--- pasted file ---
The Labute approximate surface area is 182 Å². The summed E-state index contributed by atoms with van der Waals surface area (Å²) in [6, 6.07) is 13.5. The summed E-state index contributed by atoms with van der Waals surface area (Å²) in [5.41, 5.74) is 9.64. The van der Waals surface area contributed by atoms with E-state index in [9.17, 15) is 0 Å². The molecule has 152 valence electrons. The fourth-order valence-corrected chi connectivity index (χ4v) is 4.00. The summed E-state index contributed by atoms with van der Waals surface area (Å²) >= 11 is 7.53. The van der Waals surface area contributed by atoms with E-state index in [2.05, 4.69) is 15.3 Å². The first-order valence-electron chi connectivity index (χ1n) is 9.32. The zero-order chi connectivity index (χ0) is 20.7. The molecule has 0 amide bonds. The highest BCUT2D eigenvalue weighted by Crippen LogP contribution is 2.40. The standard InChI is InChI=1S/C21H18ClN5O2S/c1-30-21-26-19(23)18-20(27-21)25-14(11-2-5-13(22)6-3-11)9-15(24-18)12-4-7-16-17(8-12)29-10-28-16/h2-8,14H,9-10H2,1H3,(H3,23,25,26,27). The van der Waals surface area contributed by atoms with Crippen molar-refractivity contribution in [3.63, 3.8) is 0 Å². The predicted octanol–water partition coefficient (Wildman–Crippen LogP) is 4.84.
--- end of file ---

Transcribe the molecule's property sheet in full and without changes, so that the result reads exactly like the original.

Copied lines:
The Labute approximate surface area is 182 Å². The summed E-state index contributed by atoms with van der Waals surface area (Å²) in [6, 6.07) is 13.5. The summed E-state index contributed by atoms with van der Waals surface area (Å²) in [5.41, 5.74) is 9.64. The van der Waals surface area contributed by atoms with E-state index in [9.17, 15) is 0 Å². The molecule has 152 valence electrons. The fourth-order valence-corrected chi connectivity index (χ4v) is 4.00. The summed E-state index contributed by atoms with van der Waals surface area (Å²) >= 11 is 7.53. The van der Waals surface area contributed by atoms with E-state index in [2.05, 4.69) is 15.3 Å². The first-order valence-electron chi connectivity index (χ1n) is 9.32. The zero-order chi connectivity index (χ0) is 20.7. The molecule has 0 amide bonds. The highest BCUT2D eigenvalue weighted by Crippen LogP contribution is 2.40. The standard InChI is InChI=1S/C21H18ClN5O2S/c1-30-21-26-19(23)18-20(27-21)25-14(11-2-5-13(22)6-3-11)9-15(24-18)12-4-7-16-17(8-12)29-10-28-16/h2-8,14H,9-10H2,1H3,(H3,23,25,26,27). The van der Waals surface area contributed by atoms with Crippen molar-refractivity contribution in [3.63, 3.8) is 0 Å². The predicted octanol–water partition coefficient (Wildman–Crippen LogP) is 4.84.